Issues Related to Sexual Behaviors in Adolescence

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  • 0:01 Adolescence
  • 0:57 Pregnancy
  • 3:18 STI
  • 5:04 Lesson Summary
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Lesson Transcript
Instructor: Natalie Boyd

Natalie is a teacher and holds an MA in English Education and is in progress on her PhD in psychology.

Adolescence is a time of great changes in a person's life, including many choices regarding sexual activity. Watch this lesson to find out about some of the issues that can come with being sexually active in adolescence.


Ben and Helen are high school sweethearts. They are in the first blush of love, and they like to kiss and make out. They both have hormones raging, and want to show their affection for each other physically, but they aren't sure what risks they might encounter if they decide to have intercourse.

Ben and Helen are in adolescence, which is the time of life between childhood and adulthood, which usually stretches between ages 13 and 20. As with Ben and Helen, many people in adolescence find that they have physical urges that they want to act on.

But what risks come with sexual behavior in adolescence? What should Ben and Helen (and teens like them) know? Let's look closer at two major risks associated with sexual behaviors, pregnancy and sexually transmitted infections, and how they affect adolescents.


So, Ben and Helen are thinking about taking their relationship to the next level, beyond kissing. But Helen is scared that she might get pregnant. Teen pregnancy is a serious risk of having sexual intercourse. In fact, in 2011, over 300,000 girls between the ages of 15 and 19 gave birth.

But what's the big deal? So what if Helen does get pregnant? After all, she and Ben eventually want to get married and have kids, so if it happens, it's just happening a little early, right?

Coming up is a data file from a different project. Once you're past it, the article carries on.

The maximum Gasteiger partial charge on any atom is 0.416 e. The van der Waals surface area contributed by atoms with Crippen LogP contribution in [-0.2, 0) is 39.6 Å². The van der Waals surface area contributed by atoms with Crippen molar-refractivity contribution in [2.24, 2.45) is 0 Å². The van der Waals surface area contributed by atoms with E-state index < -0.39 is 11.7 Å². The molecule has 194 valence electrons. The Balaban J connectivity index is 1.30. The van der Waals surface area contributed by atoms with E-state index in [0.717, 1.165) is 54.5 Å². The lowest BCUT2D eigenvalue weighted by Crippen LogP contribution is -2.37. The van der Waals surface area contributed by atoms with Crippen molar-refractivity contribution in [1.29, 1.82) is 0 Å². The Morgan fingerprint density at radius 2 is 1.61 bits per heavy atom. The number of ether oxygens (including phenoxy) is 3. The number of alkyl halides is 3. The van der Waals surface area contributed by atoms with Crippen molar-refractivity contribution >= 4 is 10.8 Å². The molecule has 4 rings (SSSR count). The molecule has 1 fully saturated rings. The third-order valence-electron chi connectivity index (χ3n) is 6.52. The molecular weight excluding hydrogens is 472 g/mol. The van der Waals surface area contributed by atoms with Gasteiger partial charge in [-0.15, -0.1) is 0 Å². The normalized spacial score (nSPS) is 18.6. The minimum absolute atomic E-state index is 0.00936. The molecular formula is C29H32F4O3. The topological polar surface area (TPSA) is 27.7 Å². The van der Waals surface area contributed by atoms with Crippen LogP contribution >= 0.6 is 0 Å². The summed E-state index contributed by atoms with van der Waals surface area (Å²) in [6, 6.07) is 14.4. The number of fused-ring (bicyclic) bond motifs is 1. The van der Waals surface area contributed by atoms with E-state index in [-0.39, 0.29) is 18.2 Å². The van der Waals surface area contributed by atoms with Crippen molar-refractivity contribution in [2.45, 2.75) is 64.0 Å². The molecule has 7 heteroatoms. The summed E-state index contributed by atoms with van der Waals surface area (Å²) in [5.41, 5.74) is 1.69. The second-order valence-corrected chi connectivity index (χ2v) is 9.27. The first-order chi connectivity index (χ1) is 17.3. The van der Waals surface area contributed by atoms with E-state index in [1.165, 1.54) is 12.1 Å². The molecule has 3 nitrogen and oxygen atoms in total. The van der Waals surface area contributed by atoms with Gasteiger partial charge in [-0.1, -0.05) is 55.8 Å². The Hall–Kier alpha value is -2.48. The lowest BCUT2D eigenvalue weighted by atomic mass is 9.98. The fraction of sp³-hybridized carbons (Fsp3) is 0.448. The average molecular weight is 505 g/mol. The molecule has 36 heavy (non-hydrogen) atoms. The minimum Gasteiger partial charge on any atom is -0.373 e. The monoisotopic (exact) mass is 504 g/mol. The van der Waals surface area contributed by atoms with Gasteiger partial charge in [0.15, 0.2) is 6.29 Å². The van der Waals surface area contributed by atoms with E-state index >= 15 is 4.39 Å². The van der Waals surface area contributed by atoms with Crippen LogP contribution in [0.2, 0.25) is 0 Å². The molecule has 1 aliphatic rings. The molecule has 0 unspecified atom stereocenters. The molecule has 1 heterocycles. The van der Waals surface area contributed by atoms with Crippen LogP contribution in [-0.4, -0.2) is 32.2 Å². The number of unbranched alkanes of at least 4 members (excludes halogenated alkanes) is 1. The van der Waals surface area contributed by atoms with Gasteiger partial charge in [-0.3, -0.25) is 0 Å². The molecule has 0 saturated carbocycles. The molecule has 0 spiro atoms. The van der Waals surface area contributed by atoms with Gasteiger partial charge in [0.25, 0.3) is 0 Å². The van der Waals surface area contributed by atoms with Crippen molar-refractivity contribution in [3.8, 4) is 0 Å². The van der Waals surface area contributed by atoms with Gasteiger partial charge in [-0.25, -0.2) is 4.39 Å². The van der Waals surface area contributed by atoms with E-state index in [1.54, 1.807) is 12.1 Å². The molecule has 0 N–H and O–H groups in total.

There are actually quite a few issues that can happen as a result of teen pregnancy. For one thing, pregnancy can put a damper on educational and life opportunities. For example, Helen currently plays softball. If she gets pregnant, she'll miss an entire season while she's carrying the baby.

Not only that, but if Helen and Ben decide to raise the baby, they might find it hard to finish high school and go on to college while still supporting and taking care of the baby. One or both of them might end up dropping out, which would put them in a position where they would be earning less money than if they were able to stay in school.

Even so, Helen thinks that it might be okay if she got pregnant. After all, it would cement her and Ben's relationship, and they would be able to raise a family together, just the way she wants them to. The problem is that many teen parent couples break up after having the baby. Though they intend to stay together, the stress of raising the baby (and the tendency of teen couples to break up as they grow up) ends with the couple not together, despite their good intentions.

So, how can Ben and Helen, and other teens like them, avoid teen pregnancy? While the best way to avoid getting pregnant is to not have sexual intercourse, abstinence-only educational programs do not seem to work to deter pregnancy.

If Ben and Helen do end up having intercourse, they should use a contraceptive, like the birth control pill or a condom. Studies have shown that sex education courses that teach students, like Ben and Helen, that abstinence is best but that contraceptives should be used in the case of sex, are better at lowering the rate of teen pregnancy than sex education courses that teach abstinence only.

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